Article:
Pain and thoughts of injury disappeared when Guy Copeland, 22 years old, who had been injured in a ball game at Fifteenth st. [sic] and the Paseo, awoke from a semi-conscious condition and found himself in an undertaking shop, where he had been taken for treatment.
...
Copeland sprang from the table. It was too far to the door, and he plunged through a window, taking screen and all with him…Copeland forgot his aching head; he just kept on running…He finally was caught and the wound, which was not serious, was treated. “I thought they’d made a mistake and thought I was dead,” gasped Copeland.

Greasy Neale Heaton (Dan Lee) Posted: July 22, 2014 at 06:36 AM | 16 comment(s)
  Beats: dugout, history

Monday, July 21, 2014

Primer Dugout (and link of the day) 7-21-2014

Milwaukee Journal, July 21, 1914:

President Frank E. Murphy of the Green Bay club, in a letter to President Frank R. Weeks of the W-I League on Monday, demanded that punishment be meted out to Catcher Snow of the Oshkosh club for throwing chewing tobacco into the grandstand during Saturday’s game.
...
In the affidavit it is declared the tobacco hit several women in the stand.

I guess it’s better than getting hit by a flying chair.

Greasy Neale Heaton (Dan Lee) Posted: July 21, 2014 at 06:33 AM | 49 comment(s)
  Beats: dugout, history

Friday, July 18, 2014

Primer Dugout (and link of the day) 7-18-2014

An account of the game of the year from the Pittsburgh Press, July 18, 1914:

In the sixth inning, Wagner singled, after Mowrey had been retired, and took third of [sic] Viox’s drive to center. Bescher pegged to Stock, but when the Giant third-sacker tried to locate the ball it was missing. Wagner jumped up and started for home, and as he ran the sphere dropped from his clothing…Umpire Byron called Wagner out for interference.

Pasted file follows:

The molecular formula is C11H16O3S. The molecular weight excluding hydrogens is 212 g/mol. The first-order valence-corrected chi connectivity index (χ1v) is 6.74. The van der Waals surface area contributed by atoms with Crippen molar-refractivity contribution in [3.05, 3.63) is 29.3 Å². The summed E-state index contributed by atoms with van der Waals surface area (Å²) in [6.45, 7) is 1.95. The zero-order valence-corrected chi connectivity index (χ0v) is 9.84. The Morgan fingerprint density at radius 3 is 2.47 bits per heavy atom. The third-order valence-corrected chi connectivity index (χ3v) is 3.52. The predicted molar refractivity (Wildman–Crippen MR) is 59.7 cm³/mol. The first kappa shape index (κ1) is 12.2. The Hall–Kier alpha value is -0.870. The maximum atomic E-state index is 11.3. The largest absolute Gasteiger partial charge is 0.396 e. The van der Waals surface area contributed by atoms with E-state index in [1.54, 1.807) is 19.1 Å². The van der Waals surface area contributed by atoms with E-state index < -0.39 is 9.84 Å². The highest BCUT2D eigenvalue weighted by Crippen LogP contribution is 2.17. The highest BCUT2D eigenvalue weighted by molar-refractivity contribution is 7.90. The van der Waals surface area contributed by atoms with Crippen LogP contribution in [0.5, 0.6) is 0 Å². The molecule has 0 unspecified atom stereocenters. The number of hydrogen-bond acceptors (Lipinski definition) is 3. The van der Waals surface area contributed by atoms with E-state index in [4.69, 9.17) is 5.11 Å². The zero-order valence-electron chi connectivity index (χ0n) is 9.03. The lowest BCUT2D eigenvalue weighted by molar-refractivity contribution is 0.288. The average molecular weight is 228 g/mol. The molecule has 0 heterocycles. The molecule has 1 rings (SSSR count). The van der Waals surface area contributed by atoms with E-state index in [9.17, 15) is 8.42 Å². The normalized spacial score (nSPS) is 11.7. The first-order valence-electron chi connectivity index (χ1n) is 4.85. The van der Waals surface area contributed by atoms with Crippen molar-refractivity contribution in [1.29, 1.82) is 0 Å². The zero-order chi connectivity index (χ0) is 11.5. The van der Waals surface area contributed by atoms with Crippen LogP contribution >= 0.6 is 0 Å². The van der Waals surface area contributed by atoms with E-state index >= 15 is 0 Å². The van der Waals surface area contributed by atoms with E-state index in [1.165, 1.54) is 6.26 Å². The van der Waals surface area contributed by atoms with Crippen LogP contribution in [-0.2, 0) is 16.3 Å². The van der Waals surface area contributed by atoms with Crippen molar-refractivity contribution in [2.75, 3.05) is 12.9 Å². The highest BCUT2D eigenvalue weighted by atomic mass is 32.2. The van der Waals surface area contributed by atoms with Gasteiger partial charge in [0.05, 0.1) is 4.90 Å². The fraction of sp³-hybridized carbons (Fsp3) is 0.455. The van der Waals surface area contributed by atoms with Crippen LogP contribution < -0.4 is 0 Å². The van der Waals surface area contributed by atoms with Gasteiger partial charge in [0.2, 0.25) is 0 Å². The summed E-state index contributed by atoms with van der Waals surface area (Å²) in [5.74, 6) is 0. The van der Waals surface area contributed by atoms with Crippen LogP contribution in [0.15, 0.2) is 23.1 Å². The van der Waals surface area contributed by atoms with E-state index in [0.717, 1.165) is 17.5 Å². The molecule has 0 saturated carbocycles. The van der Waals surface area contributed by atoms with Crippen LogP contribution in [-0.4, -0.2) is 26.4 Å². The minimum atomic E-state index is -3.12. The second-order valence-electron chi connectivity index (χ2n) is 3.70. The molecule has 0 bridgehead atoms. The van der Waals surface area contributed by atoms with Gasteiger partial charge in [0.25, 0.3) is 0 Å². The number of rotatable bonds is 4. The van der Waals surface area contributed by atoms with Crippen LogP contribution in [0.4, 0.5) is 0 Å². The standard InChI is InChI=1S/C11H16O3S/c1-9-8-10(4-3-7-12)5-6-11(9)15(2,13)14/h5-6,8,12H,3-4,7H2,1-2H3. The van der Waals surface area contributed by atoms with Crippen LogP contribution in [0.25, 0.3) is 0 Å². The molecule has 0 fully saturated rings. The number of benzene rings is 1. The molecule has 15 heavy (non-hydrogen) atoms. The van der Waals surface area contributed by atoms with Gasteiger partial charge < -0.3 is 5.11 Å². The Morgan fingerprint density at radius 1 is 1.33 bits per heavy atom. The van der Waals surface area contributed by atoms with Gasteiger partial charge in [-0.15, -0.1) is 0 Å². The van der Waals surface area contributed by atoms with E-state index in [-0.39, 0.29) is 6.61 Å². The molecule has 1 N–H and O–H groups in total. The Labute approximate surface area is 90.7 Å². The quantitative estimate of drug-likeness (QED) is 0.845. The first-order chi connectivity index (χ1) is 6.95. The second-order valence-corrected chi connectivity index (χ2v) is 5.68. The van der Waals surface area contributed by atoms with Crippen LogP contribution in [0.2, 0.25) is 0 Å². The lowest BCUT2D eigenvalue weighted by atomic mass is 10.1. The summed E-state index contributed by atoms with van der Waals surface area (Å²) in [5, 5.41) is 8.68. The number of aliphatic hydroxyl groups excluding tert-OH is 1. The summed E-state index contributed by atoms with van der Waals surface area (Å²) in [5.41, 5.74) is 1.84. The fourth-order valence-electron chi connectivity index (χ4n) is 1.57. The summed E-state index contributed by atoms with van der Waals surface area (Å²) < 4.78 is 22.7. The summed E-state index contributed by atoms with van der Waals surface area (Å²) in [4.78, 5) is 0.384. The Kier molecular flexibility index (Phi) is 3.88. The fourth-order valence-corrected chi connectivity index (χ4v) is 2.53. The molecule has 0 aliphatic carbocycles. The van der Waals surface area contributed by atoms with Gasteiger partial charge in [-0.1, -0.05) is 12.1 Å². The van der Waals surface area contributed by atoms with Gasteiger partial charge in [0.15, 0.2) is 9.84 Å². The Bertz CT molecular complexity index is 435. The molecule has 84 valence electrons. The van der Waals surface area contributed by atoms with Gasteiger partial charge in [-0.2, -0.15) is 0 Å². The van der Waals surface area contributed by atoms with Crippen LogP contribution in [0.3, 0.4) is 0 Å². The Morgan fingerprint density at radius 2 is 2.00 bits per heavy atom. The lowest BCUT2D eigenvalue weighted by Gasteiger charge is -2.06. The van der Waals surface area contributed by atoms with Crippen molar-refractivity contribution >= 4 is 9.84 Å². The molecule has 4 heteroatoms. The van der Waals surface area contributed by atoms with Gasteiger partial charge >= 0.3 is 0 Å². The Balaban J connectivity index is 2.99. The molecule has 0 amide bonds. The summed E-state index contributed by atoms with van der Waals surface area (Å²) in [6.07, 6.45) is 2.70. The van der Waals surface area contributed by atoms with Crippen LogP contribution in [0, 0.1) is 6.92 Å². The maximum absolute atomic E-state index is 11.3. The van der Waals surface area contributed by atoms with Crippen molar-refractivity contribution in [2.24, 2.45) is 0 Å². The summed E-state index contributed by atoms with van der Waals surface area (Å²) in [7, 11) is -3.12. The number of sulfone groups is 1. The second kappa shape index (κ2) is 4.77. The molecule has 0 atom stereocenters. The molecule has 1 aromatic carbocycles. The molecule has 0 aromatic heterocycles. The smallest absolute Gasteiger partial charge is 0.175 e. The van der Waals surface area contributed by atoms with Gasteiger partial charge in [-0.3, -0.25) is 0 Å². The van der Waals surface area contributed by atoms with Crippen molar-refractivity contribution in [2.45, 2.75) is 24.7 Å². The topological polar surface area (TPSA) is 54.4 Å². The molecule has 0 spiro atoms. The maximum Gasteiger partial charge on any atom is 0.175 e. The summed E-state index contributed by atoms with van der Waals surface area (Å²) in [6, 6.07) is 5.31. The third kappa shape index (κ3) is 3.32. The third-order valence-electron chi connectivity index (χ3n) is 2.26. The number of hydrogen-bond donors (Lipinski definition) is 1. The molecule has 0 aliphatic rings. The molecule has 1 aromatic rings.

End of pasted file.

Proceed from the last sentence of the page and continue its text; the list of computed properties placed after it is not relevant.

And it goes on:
...
The decision caused a mighty howl, which was participated in by many of the players and by Manager Fred Clarke, who applied a flow of profanity to the umpire, which was anything but pleasing to the disgusted spectators who were forced to listen to it or leave the grounds. Mr. Clarke’s language on this occasion, or any other, will not win ball games. It is doing things - and doing them right - that counts in the records.

The whole article is worth a read if you have a couple minutes.

New York won the game 3-1 in 21 innings, a classic that included complete games from Rube Marquard and Babe Adams, Adams going 21 innings without issuing a walk, Mike Mowrey costing the Pirates a win by not running out a ground ball, and the goofy play mentioned in the excerpt.

Greasy Neale Heaton (Dan Lee) Posted: July 18, 2014 at 08:40 AM | 8 comment(s)
  Beats: dugout, history, honus wagner